Picture of HelioSclope, a modeling tool that fits solar panel installations onto satellite images of Earth.

The Keystone State is gearing up for an explosion in solar construction. As a result, Pennsylvania solar farm land lease rates have risen. Community solar projects, of approximately 15 acres, are now generating land lease payments of $20,000 per year for 25 years.

The most recent example of this potential boom is the submission of Senate Bill 472. The bill lays out the foundation for a community solar program for grid-connected solar power systems that peak at five megawatts.

CommercialSolarGuy is a solar power developer, who is seeking land owners that wish to lease 15 to 100 acres of land. If you’re an interested landowner, please contact Jason klinejason@comemrcialsolarguy.com – for site viability analysis and a solar land lease agreement example.

Prior research by the college of Agricultural Studies at Penn State University has suggested that 25-year solar land lease rates were $700 to $1,000 per acre in 2020. Current rates imply a 30% increase in lease rates since then, possibly much more. Any landowner in the state knows that the offers from developers (including CommercialSolarGuy) are nearly double when compared to the lower-end solar farm land lease rates in Pennsylvania from last year.

Picture of farmer mowing grass between vertical bifacial solar panels. Solar farm land lease rates Pennsylvania

We are providing this brief Q&A for the many landowners and farmers asking developers a few key questions:

Q: How long will it take until the solar plant is built?

A: Probably about 18 months. However, technically – we can’t say for sure just yet.

Q: Why can’t you ‘technically’ know? Why is the ‘development period’ so long?

A: The legislation allowing for these solar farms has not yet been signed into law. So we don’t have all the answers yet.

Q: What happens to the solar hardware at the end of the lease?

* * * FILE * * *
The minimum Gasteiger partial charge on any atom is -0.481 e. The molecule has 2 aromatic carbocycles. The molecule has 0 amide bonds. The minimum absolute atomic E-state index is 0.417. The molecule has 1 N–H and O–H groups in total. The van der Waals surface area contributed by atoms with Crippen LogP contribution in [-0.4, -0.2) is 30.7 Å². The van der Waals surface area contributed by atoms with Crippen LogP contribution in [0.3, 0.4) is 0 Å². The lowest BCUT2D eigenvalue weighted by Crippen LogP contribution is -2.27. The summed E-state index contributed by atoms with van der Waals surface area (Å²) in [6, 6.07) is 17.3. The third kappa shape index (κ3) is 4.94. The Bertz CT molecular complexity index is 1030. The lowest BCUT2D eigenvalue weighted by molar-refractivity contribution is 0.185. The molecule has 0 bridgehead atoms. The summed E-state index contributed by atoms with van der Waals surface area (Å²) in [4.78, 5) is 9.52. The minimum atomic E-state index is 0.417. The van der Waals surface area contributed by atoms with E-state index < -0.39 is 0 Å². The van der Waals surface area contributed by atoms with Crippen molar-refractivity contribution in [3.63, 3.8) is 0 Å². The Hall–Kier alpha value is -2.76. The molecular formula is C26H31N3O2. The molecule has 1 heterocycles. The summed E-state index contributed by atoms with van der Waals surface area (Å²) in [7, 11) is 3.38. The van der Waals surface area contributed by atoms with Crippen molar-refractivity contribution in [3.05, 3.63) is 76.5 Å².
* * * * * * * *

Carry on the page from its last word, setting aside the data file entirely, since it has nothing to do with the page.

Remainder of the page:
A: At the end of 25 years, (per the land lease agreement), the solar power developer is obligated to remove the hardware. Developers prepare for the specific techniques and costs before a project is constructed.

Q: Who pays the taxes?

A: All taxes associated with the solar hardware, and the electricity generated, will be paid for by the solar developer.

Q: Can I still graze or hay the land?

A: Yes, as long as you let us know how you want things designed. However, if we space hardware out in order to meet grazing or machinery needs, the total amount paid to the land owner does not increase.

Q: How is the solar installed? Will you pour concrete? Will my land still be farmable?

A: CommercialSolarGuy will install piles. We use either straight standard piles driven in by a pounder, or ground screws which are twisted in. The type of mount is determined by the ‘rockiness’ of the terrain.

While the solar power system does not require concrete to be poured, the electrical company’s gear (transformers, electrical switchgear, etc) will need a concrete pad.

An example of how CommercialSolarGuy‘s projects work closely with the site is in how we seed the land. Land management experts like Monarch Vegetation Service help us determine the best mix for the site’s long term health, and support us in deploying product.

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About John Fitzgerald Weaver

John Fitzgerald Weaver is a solar developer; known digitally as the 'Commercial Solar Guy.' As a project developer and installer, he’s sold and managed 50+ solar projects, valued over $25 million, ranging in size from 5kW to 1500kW. He’s been involved in many aspects of the solar supply chain –- as a company founder, developer, project manager, manufacturer, permit runner, salesman, contractor and financier. In his free time he tries to get away and clear his mind by climbing mountains, or more regularly by enjoying an IPA or scotch, and really loves the strange connection between politics, energy, finance, and environment in the energy world.